Discovery of 1955 warrant in Emmett Till's murder sparks calls for arrest
The discovery of a 1955 warrant charging a white woman for kidnapping in Emmett Till's case has spurred calls for an arrest and answers, AP reports.
Why it matters: In 1955, Roy Bryant and J.W. Milam lynched Till, a 14-year-old Black boy, after Bryant's wife Carolyn Bryant Donham accused Till of grabbing and propositioning her despite witness accounts saying he whistled at her. His family now wants authorities to use the unserved warrant to arrest Donham.
- "Serve it and charge her," Teri Watts, one of Till's relatives, told AP. "This is what the state of Mississippi needs to go ahead."
- Donham, now in her 80s, most recently lived in North Carolina.
- The warrant for kidnapping, which was found in a box in a Mississippi courthouse basement and certified by a local county clerk, was made public at the time of Till's murder, but AP notes that the then-Leflore County sheriff claimed he hadn't wanted to "bother" her since she had two young kids.
Catch up quick: Till crossed paths with Donham, who was then 20, in Mississippi at the grocery store she ran with her husband.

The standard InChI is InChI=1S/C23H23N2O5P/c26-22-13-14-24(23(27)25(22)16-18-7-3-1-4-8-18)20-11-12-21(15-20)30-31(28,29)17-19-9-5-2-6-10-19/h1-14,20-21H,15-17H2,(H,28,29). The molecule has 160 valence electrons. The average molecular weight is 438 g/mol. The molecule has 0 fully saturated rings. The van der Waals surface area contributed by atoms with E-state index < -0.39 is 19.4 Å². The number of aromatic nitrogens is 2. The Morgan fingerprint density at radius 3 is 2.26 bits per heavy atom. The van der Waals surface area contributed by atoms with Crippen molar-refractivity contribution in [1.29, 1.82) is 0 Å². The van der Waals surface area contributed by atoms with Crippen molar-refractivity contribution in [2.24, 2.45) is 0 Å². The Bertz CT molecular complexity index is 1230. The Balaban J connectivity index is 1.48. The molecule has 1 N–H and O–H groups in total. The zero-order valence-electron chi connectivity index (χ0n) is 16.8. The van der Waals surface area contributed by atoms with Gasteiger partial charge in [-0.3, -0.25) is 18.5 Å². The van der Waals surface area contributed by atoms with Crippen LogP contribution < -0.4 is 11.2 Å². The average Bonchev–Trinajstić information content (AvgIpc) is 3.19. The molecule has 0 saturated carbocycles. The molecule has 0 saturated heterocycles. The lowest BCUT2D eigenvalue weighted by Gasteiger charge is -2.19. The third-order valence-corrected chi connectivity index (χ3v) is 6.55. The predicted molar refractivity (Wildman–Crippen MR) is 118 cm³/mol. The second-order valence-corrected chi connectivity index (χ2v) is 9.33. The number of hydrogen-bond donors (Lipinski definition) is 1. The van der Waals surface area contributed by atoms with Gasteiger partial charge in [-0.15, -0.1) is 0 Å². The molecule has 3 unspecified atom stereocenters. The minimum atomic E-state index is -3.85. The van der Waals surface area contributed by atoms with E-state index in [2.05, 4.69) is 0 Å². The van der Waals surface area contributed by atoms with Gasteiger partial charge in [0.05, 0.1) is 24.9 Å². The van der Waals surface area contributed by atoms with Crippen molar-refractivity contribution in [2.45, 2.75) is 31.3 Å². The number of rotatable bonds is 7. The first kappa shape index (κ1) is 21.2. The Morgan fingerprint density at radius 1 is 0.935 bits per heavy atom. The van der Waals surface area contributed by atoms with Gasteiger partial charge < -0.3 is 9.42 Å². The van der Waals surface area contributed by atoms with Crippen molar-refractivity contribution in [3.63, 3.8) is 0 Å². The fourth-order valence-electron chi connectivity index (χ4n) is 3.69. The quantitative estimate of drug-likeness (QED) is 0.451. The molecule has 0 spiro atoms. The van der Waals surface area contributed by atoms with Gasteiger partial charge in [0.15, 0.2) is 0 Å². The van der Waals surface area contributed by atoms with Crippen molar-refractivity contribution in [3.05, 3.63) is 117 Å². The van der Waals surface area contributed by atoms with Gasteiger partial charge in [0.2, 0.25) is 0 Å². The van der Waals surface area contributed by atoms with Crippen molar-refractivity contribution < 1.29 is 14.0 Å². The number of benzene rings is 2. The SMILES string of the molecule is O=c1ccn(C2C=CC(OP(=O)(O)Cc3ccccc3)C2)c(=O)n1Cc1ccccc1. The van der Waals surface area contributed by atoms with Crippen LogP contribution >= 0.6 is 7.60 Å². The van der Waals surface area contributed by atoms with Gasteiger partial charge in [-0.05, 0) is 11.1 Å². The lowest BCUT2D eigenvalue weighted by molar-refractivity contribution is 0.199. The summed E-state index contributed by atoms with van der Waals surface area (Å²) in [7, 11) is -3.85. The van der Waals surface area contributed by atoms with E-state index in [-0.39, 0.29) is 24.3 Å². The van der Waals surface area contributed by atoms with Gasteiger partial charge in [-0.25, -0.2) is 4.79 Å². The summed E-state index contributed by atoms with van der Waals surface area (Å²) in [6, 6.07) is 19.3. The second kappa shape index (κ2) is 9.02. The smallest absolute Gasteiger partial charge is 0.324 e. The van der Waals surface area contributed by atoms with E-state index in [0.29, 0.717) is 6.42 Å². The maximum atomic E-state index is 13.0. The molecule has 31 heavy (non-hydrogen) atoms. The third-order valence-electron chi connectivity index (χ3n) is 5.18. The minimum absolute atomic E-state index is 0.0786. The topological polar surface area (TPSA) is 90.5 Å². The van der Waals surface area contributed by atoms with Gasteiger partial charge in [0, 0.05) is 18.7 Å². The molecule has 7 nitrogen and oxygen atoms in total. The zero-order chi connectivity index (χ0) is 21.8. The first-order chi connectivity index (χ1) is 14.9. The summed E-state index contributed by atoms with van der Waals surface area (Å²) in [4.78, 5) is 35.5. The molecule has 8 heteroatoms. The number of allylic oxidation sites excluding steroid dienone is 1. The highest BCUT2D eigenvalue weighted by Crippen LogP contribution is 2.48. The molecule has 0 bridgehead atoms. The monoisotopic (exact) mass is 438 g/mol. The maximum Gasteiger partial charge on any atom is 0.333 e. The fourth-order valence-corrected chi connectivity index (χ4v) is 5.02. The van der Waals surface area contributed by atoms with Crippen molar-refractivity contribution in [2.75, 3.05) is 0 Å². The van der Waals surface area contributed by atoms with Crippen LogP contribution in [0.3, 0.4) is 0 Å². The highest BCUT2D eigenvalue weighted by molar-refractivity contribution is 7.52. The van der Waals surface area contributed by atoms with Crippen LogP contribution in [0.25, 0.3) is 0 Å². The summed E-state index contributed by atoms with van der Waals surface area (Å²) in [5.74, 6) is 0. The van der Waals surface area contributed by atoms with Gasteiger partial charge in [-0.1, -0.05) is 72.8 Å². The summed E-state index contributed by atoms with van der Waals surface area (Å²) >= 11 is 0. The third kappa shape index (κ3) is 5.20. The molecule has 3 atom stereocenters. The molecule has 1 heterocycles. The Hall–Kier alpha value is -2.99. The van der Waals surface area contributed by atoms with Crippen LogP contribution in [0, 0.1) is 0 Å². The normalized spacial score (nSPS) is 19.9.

- Within days, Donham's husband and brother-in-law abducted and lynched Till after brutally mutilating his body.
- An all-white jury cleared the two white men in 1955, though they admitted to killing Till in an interview a year later.
- In 2008, Donham reportedly recanted her allegation that Till harassed her prior to his murder, though federal investigators say she later denied doing so.
Our thought bubble, via Axios' Russell Contreras: The discovery of the unserved warrant breathes new life into the nearly 70-year-old case after the U.S. Department of Justice last year formally closed its second investigation into the 1955 murder.
- The unsolved Till case helped spark the civil rights movement but it exposed the systemic racism in the justice system that many feel still exists today.
- The murder of Till still haunts the nation because of the violence Black children face today but also because there are always excuses why people today can't be held accountable for the lynching of a child.
Go deeper: Biden signs into law first anti-lynching bill in U.S. history